71%. That’s the percentage of female millennials who want to work abroad during their career. 20%. That’s the percentage of the current international assignee population that are women. If women represent half of the workforce, and their demand for international assignments has never been higher, why are they so underrepresented?
A study from PwC, Moving Women with Purpose, points to a few possible explanations and explores the intersection between talent management, gender diversity and global mobility.
In the study, they look at a lot of reasons why women are underrepresented in international mobility, but there is one overwhelming theme. Employers are making assumptions on behalf of their female employees - they want to start a family soon, they won’t enjoy a challenging location, they won’t want to ask their partner to leave a promising position. But the problem with assumptions, is that sometimes they’re right and sometimes they’re wrong. Lucky for us, there’s a pretty simple solution – ask them. Ask them if they’re interested in an international opportunity. Ask them if they have concerns about the location, their personal life or performing the work. You might be surprised with what you learn. And right along with that, ask the men too. Don’t assume that they are (or aren’t) eager to take an international assignment or that they don’t have complications at home.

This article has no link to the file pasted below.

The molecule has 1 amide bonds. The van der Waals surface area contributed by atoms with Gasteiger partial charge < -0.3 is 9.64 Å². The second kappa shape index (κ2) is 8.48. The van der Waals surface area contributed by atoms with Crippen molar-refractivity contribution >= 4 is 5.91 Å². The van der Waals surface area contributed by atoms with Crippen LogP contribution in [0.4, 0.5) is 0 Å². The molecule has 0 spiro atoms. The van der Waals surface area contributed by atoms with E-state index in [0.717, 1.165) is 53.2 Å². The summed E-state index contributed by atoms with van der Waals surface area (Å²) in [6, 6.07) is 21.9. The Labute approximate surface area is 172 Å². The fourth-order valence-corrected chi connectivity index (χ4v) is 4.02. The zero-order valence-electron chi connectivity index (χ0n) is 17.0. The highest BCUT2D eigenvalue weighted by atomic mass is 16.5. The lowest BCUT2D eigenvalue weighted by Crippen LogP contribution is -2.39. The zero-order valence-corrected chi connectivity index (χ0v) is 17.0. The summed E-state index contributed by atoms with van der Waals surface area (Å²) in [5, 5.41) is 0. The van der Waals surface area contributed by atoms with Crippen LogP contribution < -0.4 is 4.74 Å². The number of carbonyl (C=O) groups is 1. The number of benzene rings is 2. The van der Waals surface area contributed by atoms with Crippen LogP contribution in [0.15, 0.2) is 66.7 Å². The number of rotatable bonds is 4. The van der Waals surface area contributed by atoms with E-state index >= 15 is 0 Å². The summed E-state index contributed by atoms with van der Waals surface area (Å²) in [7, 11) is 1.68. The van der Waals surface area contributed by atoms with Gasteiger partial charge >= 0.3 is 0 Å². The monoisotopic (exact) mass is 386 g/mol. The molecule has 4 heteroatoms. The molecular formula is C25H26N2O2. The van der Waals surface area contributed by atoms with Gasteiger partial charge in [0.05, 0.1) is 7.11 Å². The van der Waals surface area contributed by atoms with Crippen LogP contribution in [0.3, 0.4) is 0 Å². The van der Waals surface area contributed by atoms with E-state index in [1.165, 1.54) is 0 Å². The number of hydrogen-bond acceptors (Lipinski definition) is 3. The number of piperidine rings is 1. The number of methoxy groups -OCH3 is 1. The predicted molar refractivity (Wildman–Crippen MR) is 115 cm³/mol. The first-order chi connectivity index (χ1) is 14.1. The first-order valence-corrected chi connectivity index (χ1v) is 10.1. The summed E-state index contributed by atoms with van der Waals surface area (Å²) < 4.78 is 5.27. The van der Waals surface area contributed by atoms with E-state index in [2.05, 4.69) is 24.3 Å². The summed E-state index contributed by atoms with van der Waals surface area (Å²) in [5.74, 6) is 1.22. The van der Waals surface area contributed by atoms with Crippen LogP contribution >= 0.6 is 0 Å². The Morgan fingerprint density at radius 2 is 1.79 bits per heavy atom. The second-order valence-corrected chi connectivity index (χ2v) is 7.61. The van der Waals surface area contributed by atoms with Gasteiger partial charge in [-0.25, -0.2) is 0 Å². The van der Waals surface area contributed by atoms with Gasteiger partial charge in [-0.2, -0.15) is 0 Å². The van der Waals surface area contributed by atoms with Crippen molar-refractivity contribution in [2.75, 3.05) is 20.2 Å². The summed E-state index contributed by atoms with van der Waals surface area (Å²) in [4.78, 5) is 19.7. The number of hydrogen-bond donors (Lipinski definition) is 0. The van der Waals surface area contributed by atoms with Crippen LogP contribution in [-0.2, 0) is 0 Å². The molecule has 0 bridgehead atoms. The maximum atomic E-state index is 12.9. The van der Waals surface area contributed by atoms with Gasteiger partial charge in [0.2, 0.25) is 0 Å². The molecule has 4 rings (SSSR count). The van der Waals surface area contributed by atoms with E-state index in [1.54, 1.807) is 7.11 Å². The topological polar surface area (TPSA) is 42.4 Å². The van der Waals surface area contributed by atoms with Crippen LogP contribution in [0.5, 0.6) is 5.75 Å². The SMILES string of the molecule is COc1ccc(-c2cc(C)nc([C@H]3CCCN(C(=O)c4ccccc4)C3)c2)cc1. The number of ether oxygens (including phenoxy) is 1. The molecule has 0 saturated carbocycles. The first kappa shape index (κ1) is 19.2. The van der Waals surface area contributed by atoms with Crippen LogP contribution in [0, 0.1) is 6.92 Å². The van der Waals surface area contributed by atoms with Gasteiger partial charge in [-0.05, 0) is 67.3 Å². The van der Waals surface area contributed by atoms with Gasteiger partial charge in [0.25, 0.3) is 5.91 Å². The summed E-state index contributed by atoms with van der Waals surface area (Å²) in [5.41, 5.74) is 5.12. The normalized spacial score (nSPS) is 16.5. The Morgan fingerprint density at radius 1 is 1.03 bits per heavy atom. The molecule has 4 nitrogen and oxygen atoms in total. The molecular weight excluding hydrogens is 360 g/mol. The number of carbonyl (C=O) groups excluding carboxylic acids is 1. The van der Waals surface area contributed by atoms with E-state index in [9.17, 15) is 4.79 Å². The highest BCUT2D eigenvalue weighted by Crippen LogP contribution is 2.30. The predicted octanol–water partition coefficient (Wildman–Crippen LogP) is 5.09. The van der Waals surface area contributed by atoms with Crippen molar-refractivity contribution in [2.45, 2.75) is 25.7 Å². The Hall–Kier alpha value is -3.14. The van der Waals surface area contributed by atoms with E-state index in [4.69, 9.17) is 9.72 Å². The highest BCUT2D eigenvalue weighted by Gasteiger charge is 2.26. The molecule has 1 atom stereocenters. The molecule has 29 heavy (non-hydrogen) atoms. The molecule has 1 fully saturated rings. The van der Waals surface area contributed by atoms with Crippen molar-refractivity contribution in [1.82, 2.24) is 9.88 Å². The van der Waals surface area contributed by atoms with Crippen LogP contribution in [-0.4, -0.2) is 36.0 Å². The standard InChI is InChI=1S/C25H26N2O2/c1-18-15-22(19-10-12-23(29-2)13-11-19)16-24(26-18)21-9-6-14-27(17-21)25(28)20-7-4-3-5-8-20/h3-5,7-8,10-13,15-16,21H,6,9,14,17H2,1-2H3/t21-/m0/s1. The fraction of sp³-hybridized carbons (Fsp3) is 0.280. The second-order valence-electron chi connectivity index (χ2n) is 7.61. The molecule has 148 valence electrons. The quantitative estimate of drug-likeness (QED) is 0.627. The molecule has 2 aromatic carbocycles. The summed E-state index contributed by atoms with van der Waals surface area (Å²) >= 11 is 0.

We all know that a lot of companies rely on international assignments to help build the talent pipeline. Their future leaders are using these assignments to learn about the company, a new market, or develop critical skills. Those same organizations are working tirelessly to meet internal diversity objectives and create more inclusive workforce. It’s time to put 2 and 2 together.
A final thought from PwC…
“Greater gender diversity in leadership will not happen by accident – and to make progress towards it, employers must implement inclusive talent strategies that support the advancement, engagement and development of this significant and growing talent population.”
Creating gender inclusive global mobility Organisations across the world are using international mobility experiences to develop future leaders and advance the careers of key talent.